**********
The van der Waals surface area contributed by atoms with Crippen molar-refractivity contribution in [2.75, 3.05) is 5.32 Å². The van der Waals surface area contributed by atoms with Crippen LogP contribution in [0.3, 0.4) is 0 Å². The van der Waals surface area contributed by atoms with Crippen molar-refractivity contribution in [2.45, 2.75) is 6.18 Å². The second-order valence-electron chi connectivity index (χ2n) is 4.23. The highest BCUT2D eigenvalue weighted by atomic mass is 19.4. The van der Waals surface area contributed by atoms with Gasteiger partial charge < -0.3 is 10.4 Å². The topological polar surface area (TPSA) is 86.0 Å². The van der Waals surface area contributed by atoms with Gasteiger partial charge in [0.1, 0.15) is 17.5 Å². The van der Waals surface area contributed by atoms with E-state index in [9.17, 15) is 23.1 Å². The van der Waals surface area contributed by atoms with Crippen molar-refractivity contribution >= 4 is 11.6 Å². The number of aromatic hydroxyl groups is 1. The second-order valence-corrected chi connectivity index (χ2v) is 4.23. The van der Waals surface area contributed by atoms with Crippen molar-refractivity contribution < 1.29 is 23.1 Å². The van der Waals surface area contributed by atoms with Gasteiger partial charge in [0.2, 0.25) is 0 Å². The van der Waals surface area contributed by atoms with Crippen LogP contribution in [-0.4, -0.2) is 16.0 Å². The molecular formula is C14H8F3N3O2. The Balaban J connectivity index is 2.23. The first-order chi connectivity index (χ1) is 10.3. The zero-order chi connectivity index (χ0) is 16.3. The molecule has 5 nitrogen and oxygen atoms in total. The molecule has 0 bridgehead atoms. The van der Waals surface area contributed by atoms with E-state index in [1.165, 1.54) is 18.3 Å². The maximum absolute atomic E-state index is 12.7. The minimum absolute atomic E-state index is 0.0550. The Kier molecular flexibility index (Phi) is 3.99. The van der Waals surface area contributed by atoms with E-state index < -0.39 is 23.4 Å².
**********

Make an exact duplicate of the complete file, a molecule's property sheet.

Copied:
The van der Waals surface area contributed by atoms with Crippen molar-refractivity contribution in [2.75, 3.05) is 5.32 Å². The van der Waals surface area contributed by atoms with Crippen LogP contribution in [0.3, 0.4) is 0 Å². The van der Waals surface area contributed by atoms with Crippen molar-refractivity contribution in [2.45, 2.75) is 6.18 Å². The second-order valence-electron chi connectivity index (χ2n) is 4.23. The highest BCUT2D eigenvalue weighted by atomic mass is 19.4. The van der Waals surface area contributed by atoms with Gasteiger partial charge < -0.3 is 10.4 Å². The topological polar surface area (TPSA) is 86.0 Å². The van der Waals surface area contributed by atoms with Gasteiger partial charge in [0.1, 0.15) is 17.5 Å². The van der Waals surface area contributed by atoms with E-state index in [9.17, 15) is 23.1 Å². The van der Waals surface area contributed by atoms with Crippen molar-refractivity contribution >= 4 is 11.6 Å². The number of aromatic hydroxyl groups is 1. The second-order valence-corrected chi connectivity index (χ2v) is 4.23. The van der Waals surface area contributed by atoms with Crippen molar-refractivity contribution < 1.29 is 23.1 Å². The van der Waals surface area contributed by atoms with Gasteiger partial charge in [0.2, 0.25) is 0 Å². The van der Waals surface area contributed by atoms with Crippen LogP contribution in [-0.4, -0.2) is 16.0 Å². The molecular formula is C14H8F3N3O2. The Balaban J connectivity index is 2.23. The first-order chi connectivity index (χ1) is 10.3. The zero-order chi connectivity index (χ0) is 16.3. The molecule has 5 nitrogen and oxygen atoms in total. The molecule has 0 bridgehead atoms. The van der Waals surface area contributed by atoms with E-state index in [1.165, 1.54) is 18.3 Å². The maximum absolute atomic E-state index is 12.7. The minimum absolute atomic E-state index is 0.0550. The Kier molecular flexibility index (Phi) is 3.99. The van der Waals surface area contributed by atoms with E-state index < -0.39 is 23.4 Å².